Republicans alarmed and 'taken aback' at White House's flaccid response to Bannon threats: report
Steve Bannon and Donald Trump (Composite / RawStory)

In a Washington Post story about the departure of White House chief strategist Stephen K. Bannon and his return to the "alt-right" web platform on Saturday, political reporters Robert Costa and John Wagner noted that some Republicans are alarmed at the White House's passivity in the face of a series of threats laid out by Bannon.

"On Friday," the Post recounted, "a flurry of bravado-filled interviews with Bannon appeared on various websites, including one in which he said he felt as if 'I’ve got my hands back on my weapons' and was prepared to 'crush the opposition.'”

While some pundits people joked that Bannon's statements were "literally what cocaine would say" and that the ousted strategist is actually "275 lbs of pure Bolivian flake stuffed into a liver-spotted sausage casing," others found genuine cause for alarm in the idea of Bannon and Breitbart launching regular broadsides against Republicans in Congress and the White House.

Prior to his joining the Trump campaign in 2016, Bannon spent the bulk of his time firing up the base against any "establishment Republicans" deemed to be insufficiently ideologically pure.

"Advisers to senior congressional Republicans were taken aback that none of the combative language was countered by the White House," said the Post.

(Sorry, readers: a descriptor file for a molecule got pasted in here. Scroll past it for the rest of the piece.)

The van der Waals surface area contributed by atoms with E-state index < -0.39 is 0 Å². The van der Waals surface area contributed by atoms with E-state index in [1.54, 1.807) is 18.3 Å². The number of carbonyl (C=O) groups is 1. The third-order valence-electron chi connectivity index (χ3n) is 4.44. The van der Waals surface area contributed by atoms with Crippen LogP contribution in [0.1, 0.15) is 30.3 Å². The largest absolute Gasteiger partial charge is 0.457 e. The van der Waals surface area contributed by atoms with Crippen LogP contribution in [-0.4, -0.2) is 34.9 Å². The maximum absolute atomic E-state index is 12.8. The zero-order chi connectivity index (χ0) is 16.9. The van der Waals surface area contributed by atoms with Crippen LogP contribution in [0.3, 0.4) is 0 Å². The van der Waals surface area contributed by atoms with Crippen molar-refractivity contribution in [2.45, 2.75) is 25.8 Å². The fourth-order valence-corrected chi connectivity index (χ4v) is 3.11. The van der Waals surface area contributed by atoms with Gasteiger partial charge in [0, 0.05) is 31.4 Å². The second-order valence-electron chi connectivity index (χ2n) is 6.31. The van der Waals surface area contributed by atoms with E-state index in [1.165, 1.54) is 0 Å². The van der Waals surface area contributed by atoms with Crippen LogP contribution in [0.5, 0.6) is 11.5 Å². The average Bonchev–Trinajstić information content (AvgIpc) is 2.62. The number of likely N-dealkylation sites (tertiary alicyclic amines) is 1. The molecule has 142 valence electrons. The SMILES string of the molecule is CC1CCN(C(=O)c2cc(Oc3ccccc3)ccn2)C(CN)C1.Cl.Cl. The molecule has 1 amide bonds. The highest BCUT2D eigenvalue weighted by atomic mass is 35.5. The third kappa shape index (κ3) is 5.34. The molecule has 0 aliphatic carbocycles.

"They just sat out there,” said one Republican staffer. “That told me everything about whether the White House actually cares about making clear it’s on our side.”

Instead of firing back, on Saturday Trump meekly thanked Bannon "for his service" in an awkward Twitter farewell message.

The departures of former RNC officials Sean Spicer and Reince Priebus have meant that Congressional Republicans and party stalwarts no longer have a direct line of communication with the White House. This has left legislators and staff stymied as to exactly who in the administration is left who shares their values and "understands the language of Republicans."

A complaisant White House means one less barrier between vulnerable Republicans and a base weaponized by's heated anti-establishment rhetoric and relentless smear campaigns.

However, Breitbart may not be the unstoppable juggernaut that it was even 4 months ago. After a slew of controversies and an effective boycott campaign, the website has lost 90 percent of its advertisers. Readership has fallen off sharply since the election and now the website is inextricably associated with the deadly violence that the "alt-right" unleashed on Charlottesville, VA last weekend.

So there is a chance that Bannon's tough talk on Friday night was the same sort of empty bluster as his "accidentally" on-the-record interview with the American Prospect in which he trashed colleagues and crowed triumphantly about the fellow White House officials he was going to fire.

“I’m changing out people at East Asian Defense; I’m getting hawks in. I’m getting Susan Thornton [acting head of East Asian and Pacific Affairs] out at State," Bannon boasted.

Now, Bannon is fired from the White House and so far as Raw Story knows, all of the personnel he threatened will be at their desks on Monday.